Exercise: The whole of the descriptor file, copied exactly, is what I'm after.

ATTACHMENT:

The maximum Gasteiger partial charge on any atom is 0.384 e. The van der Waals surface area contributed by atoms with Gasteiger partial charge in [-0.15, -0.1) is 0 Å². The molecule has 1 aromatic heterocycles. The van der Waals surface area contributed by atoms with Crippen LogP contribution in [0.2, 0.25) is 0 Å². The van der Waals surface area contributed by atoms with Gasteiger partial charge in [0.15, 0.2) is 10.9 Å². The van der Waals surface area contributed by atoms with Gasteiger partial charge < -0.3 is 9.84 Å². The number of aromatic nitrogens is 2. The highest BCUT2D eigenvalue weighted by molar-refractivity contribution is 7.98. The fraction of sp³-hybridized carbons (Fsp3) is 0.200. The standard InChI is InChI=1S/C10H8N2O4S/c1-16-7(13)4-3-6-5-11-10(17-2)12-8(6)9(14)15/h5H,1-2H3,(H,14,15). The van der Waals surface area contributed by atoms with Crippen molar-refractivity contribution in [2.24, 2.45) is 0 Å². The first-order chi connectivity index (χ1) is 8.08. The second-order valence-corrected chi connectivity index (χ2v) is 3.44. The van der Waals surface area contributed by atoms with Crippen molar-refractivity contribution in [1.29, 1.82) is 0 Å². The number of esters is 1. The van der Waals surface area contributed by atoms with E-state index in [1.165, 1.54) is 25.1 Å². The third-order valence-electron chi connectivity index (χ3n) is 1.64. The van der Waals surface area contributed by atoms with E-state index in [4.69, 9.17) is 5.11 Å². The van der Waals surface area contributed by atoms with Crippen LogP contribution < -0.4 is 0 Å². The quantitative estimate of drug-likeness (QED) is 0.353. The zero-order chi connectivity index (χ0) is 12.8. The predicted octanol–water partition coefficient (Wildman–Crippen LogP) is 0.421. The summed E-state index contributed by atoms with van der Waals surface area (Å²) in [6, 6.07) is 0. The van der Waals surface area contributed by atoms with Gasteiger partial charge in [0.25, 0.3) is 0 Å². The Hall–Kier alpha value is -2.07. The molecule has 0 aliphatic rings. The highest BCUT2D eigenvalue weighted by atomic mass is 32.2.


The maximum Gasteiger partial charge on any atom is 0.384 e. The van der Waals surface area contributed by atoms with Gasteiger partial charge in [-0.15, -0.1) is 0 Å². The molecule has 1 aromatic heterocycles. The van der Waals surface area contributed by atoms with Crippen LogP contribution in [0.2, 0.25) is 0 Å². The van der Waals surface area contributed by atoms with Gasteiger partial charge in [0.15, 0.2) is 10.9 Å². The van der Waals surface area contributed by atoms with Gasteiger partial charge < -0.3 is 9.84 Å². The number of aromatic nitrogens is 2. The highest BCUT2D eigenvalue weighted by molar-refractivity contribution is 7.98. The fraction of sp³-hybridized carbons (Fsp3) is 0.200. The standard InChI is InChI=1S/C10H8N2O4S/c1-16-7(13)4-3-6-5-11-10(17-2)12-8(6)9(14)15/h5H,1-2H3,(H,14,15). The van der Waals surface area contributed by atoms with Crippen molar-refractivity contribution in [2.24, 2.45) is 0 Å². The first-order chi connectivity index (χ1) is 8.08. The second-order valence-corrected chi connectivity index (χ2v) is 3.44. The van der Waals surface area contributed by atoms with Crippen molar-refractivity contribution in [1.29, 1.82) is 0 Å². The number of esters is 1. The van der Waals surface area contributed by atoms with E-state index in [1.165, 1.54) is 25.1 Å². The third-order valence-electron chi connectivity index (χ3n) is 1.64. The van der Waals surface area contributed by atoms with E-state index in [4.69, 9.17) is 5.11 Å². The van der Waals surface area contributed by atoms with Crippen LogP contribution < -0.4 is 0 Å². The quantitative estimate of drug-likeness (QED) is 0.353. The zero-order chi connectivity index (χ0) is 12.8. The predicted octanol–water partition coefficient (Wildman–Crippen LogP) is 0.421. The summed E-state index contributed by atoms with van der Waals surface area (Å²) in [6, 6.07) is 0. The van der Waals surface area contributed by atoms with Gasteiger partial charge in [0.25, 0.3) is 0 Å². The Hall–Kier alpha value is -2.07. The molecule has 0 aliphatic rings. The highest BCUT2D eigenvalue weighted by atomic mass is 32.2.